Bakeware Care

By Sharon Naylor

August 3, 2011 5 min read

Home bakers adore their bakeware and often invest well in quality baking sheets, muffin tins, glass and ceramic baking pans, and nonstick cake pans. Some top-of-the-line brand items can cost $50 or more, and bakeware collections can run into the hundreds of dollars. Proper care extends the life of your bakeware and prevents scratches and chips, which ruin their nonstick properties. Here are the basics for taking good care of your bakeware:

*Nonstick Bakeware

--According to the experts at Bed Bath & Beyond, never use metal utensils when removing food from nonstick surfaces: "Metal can destroy the coating, so always use nylon, rubber or wood utensils." Even if a manufacturer says it's OK to use metal utensils on its product, always choose caution and use nonmetal utensils, such as plastic or wooden spoons and heat-resistant silicone tools.

--According to Mariette Mifflin, the guide to housewares, "nonstick coatings in bakeware, cookware and appliances are not created equal, and how long a nonstick coating lasts depends mostly on you."

--Mifflin says, "Should your nonstick pan coating become damaged and start to peel, discontinue use of the pan to avoid pieces of coating from being transferred to foods."

--Wash your nonstick pan with hot, soapy water before you use it for the first time, to remove any dirt, oils or residues left over from its creation and shipping. Rinse well and dry completely.

--You do not need to "cure" nonstick pans with oils. They are ready to use after cleaning.

--Mifflin says that it's OK to use a bit of oil, margarine or butter in your pan to keep foods from sticking, but avoid using cooking oil sprays, because these often have additives that can damage nonstick bakeware and cookware.

--Always use low to medium heat for nonstick bakeware, because very high heat can damage them.

--Cool your baking sheets or pans completely before putting them in water. Mifflin says, "Drastic temperature changes can cause your bakeware pans or sheets to warp, which will damage the nonstick coating."

--Always hand-wash nonstick bakeware in hot, soapy water, using a plastic scrub brush or sponge. Never put it in the dishwasher, even if the manufacturer says it is safe to do so. Hand-washing extends the life of your bakeware.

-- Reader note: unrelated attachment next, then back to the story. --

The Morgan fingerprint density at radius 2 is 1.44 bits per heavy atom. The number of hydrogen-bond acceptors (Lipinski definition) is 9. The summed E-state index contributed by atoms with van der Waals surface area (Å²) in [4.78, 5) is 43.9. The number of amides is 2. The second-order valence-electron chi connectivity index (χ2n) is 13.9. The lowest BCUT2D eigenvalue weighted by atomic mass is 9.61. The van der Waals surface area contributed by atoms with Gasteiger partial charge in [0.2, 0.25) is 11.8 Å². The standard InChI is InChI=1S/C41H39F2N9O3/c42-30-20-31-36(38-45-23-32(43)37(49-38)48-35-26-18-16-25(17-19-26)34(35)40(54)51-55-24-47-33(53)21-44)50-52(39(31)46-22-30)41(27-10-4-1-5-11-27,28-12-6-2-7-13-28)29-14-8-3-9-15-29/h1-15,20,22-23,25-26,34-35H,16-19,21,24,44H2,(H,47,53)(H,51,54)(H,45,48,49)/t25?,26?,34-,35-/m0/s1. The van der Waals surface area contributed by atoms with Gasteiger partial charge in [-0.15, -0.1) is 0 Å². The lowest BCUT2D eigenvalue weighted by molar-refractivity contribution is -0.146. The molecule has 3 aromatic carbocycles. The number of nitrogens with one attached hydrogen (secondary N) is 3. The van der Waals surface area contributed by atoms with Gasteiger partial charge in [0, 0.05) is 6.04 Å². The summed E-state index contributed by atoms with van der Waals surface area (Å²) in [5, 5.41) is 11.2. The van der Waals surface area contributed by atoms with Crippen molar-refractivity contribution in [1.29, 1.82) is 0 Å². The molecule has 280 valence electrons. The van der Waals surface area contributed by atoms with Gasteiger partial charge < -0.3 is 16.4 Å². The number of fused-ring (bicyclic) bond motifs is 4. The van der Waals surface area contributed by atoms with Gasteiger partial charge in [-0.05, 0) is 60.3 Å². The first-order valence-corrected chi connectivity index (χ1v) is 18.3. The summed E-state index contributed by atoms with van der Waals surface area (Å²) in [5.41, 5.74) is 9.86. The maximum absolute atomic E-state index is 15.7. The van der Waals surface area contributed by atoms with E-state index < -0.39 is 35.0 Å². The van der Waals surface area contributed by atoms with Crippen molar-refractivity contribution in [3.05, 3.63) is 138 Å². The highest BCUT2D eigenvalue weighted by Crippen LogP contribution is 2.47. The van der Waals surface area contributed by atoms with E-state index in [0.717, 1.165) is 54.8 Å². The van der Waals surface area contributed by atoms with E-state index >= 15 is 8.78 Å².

--Be sure to clean off all food residue completely, because left-on crusts or oils will damage the bakeware.

--When your baking is complete, transfer the food out of your nonstick bakeware pan and into a storage container or onto a plate. Desserts with any acidic ingredients can damage the coating of your bakeware if left in it over time.

--If you do wish to cut baked goods -- for example, brownies -- in their pan, always use a plastic cutting tool, never metal, which can scratch the nonstick surface.

--Don't use your nonstick bakeware to cook meats or acidic foods, which can ruin the coating. "Keep bread pans just for bread, and designate another pan for other foods. This way, you'll ensure no pan residue ends up on your freshly baked bread," Mifflin says.

*Glass Bakeware

--Glass bakeware also requires the avoidance of metal cutting and serving tools, because scratches in glass become unsightly over time.

--Avoid extreme temperatures, allowing a hot glass pan to cool completely before immersing it in cold water.

--Soak glass or ceramic bakeware to soften baked-on messes, such as burned crusts, and sugary fruits, such as blueberries and cherries.

--Use a nonabrasive sponge with hot, soapy water to clean your pan.

--If you have stubborn, baked-on crusts, use a plastic scraping tool with a rounded corner to help peel away water-softened messes.

Cleaning authority Heloise has advised tackling tough, burned-on messes with baking soda and a sponge, which works on nonstick and glass bakeware. For ovenware, such as glass baking containers, Heloise says that oven cleaner will remove stubborn spots. Take the pan outside for good ventilation, and spray the pan liberally. Let it sit for a few minutes, and then scrub, wash well and rinse.

Most bakeware thrives with one main rule: Don't let it air-dry. Wipe it down to complete dryness so that rust does not occur. And take care in stacking and storing your bakeware so that it does not get nicks and scratches in a crowded cabinet. Stack cookie sheets standing on end, and place paper towels or dishcloths between stacked baking pans.

With proper care during and after use, your bakeware will last a long time, creating perfectly done cookies, muffins, brownies, cakes and other treats without unhealthy nonstick coating or rust particles in them.

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